Cantata BWV 1 “Wie Schön Leuchtet der Morgenstern”
Johann Sebastian Bach
Johann Sebastian Bach held various musical positions all over what is now Germany. From the year 1723 until his death in 1750 he served as cantor and director of music in Liepzig. His job here was very structured and kept him busy; being the head of music at four churches , he had to compose a cantata for every Sunday and adhere to the ways of the church. It was here, and under these circumstances that Cantata BWV 1, “Wie Schön leuchtet der Morgenstern”, which translates to “how beauteous beams the morning star”, was composed in 1725. The piece was written for the annunciation of the Virgin Mary, where Mary is visited by the archangel Gabriel and informed of her task to bear and raise the son of God. The work is for soprano, tenor and bass soloists, four part chorus, orchestra and basso continuo. This piece is a prime example of Bach’s vocal compositional style and the type of work Bach was commissioned to write as director of music in Liepzig. Johann Sebastian Bach was born on March 21, 1685, in Eisenach to Johann Ambrosius Bach and Maria Elisabeth Lämmerhirt. At the age of nine (1694) Bach lost his mother shortly followed by his father the year after. Now orphaned, he and his brother were taken in by his much elder brother Johann Christoph Bach who was the organist at Ohrdruf. It was here in Ohrdruf that Bach supposedly received his first organ lessons from his older brother and it is possible and theorized that during the five years spent here Bach taught himself how to compose and may have turned out a few compositions before moving to Lüneberg in 1700. Johann Christoph Bach already had two children and another on the way; his small Ohrdruf Cottage could no longer house Johann Sebastian. So, in 1700, he was sent to Lüneberg to sing in the choir and be housed there. Though Bach now aged fifteen loses his fine boy-soprano voice shortly after arriving he continued to put his musical talents to use by accompanying and playing the violin. Also while in Lüneberg, Bach studied Lutheranism, geography, arithmetic and German poetry as well as other subjects. Bach remained here for three years before moving on to bigger things in Arnstadt.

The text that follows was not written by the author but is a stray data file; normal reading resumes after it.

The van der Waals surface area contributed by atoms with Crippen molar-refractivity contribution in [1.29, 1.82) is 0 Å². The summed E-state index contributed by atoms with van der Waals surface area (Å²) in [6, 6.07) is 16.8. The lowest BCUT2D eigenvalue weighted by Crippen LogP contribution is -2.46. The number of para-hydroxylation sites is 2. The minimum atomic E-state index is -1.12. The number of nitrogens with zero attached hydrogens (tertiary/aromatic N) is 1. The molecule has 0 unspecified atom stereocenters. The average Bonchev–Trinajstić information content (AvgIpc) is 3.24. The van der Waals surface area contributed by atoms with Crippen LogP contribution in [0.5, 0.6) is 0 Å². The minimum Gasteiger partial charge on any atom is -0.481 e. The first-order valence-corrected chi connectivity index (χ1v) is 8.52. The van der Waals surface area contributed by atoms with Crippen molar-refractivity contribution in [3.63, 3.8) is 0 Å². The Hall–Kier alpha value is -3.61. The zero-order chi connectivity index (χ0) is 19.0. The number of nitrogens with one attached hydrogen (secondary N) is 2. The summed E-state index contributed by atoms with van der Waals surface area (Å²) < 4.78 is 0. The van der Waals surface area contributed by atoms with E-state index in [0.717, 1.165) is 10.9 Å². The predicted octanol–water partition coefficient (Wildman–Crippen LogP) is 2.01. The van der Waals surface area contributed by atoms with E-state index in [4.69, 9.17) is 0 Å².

In summer, 1703, Bach was invited to be the organist of the newly refurbished church if Arnstadt. His responsibilities here, however, were not great or time consuming which gave him time for composing and for fine-tuning his organ playing. While working this post, Bach asked for a four week leave and made a trek, supposedly on foot, to hear the famous organist Dietrich Buxtehude play in Lübeck. Though Bach had only requested a four week leave he remained in Lübeck for nearly three months. Upon his return to Arnstadt, when questioned about his long absence, he responded futilely. He was disappointed with the lack of a musical director at Arnstadt and the lack of musical complexity. Members of the church of Arnstadt complained that Bach’s chorale accompaniments were much too elaborate and made singing in the congregation difficult. Bach felt choked and limited and his stay in Arnstadt would not last much longer after his return, also a new job opportunity would arise.